U.S. index futures traded in a tight range overnight Monday and are slightly higher in pre-market trading Tuesday as traders await the results of the Fed's policy meeting, due at 2:15 p.m.
S&P 500 futures were +2.5 to 1521.25; Nasdaq futures were +6.25 to 2144.75; and Dow futures were +25 points to 13776 as of 8:00 a.m.
It is widely assumed that the Fed will cut rates at least 0.25% to 4.25%. Investors will focus on whether it will take the bolder step of a 0.5% cut, and how the wording of its statement will differ from its previous Oct. 31 outlook. "Consumer confidence has fallen sharply over recent months, as rising gas prices and falling house prices have led to a deterioration in the financial situation of private households," said Credit Suisse's Marcel Thieliant. "The tensions in the money markets have once again increased, and the banks have already reacted in the form of restricted credit lending. We are therefore expecting two further rate cuts next year." Thieliant expects a quarter-point cut today.
Stocks in focus include Washington Mutual (NYSE:WM), which fell almost 10% in Frankfurt after saying it was leaving subprime lending, cutting 3,150 jobs, slashing its dividend by two thirds, and selling $2.5 billion in convertible preferred stocks. Texas Instruments (NASDAQ:TXN) surged nearly 6% in extended trading after it boosted the lower end of its earnings estimate (full story). Rival STMicro (NYSE:STM) announced it will buy video-chip maker Genesis Microchip (GNSS) for $336 million (full story), and Lam Research (NASDAQ:LRCX) announced it will buy wet clean developer SEZ for $568 million (full story).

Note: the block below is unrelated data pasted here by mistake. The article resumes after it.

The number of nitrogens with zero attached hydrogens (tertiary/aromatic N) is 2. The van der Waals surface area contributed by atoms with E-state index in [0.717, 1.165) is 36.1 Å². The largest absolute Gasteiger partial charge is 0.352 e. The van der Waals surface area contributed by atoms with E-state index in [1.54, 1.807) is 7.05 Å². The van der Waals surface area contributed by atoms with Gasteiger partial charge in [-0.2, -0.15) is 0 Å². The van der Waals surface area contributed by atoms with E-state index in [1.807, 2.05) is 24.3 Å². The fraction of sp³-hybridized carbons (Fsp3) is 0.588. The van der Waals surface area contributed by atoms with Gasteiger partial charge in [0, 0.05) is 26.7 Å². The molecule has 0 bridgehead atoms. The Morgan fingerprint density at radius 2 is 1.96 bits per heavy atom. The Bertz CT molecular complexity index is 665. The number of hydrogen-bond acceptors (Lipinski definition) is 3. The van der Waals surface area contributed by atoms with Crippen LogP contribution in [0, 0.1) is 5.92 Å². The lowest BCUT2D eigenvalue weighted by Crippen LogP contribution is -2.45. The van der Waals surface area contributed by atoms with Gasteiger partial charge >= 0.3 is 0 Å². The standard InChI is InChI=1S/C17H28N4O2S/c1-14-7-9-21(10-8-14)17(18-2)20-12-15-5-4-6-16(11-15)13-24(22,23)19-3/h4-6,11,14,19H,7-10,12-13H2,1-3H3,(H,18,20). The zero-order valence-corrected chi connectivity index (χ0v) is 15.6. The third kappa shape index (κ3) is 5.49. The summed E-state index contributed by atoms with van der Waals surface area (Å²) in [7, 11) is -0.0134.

MBIA (NYSE:MBI) told investors it sees further writedowns, but tempered the news with the announcement of a $1B cash infusion from Warburg Pincus (full story). Bank of America (NYSE:BAC) said it was shuttering a $33 billion enhanced cash fund after subprime losses scared investors (full story).
Seeking Alpha's news briefs are combined into a pre-market summary called Wall Street Breakfast. Get Wall Street Breakfast by email -- it's free and takes only seconds to sign up.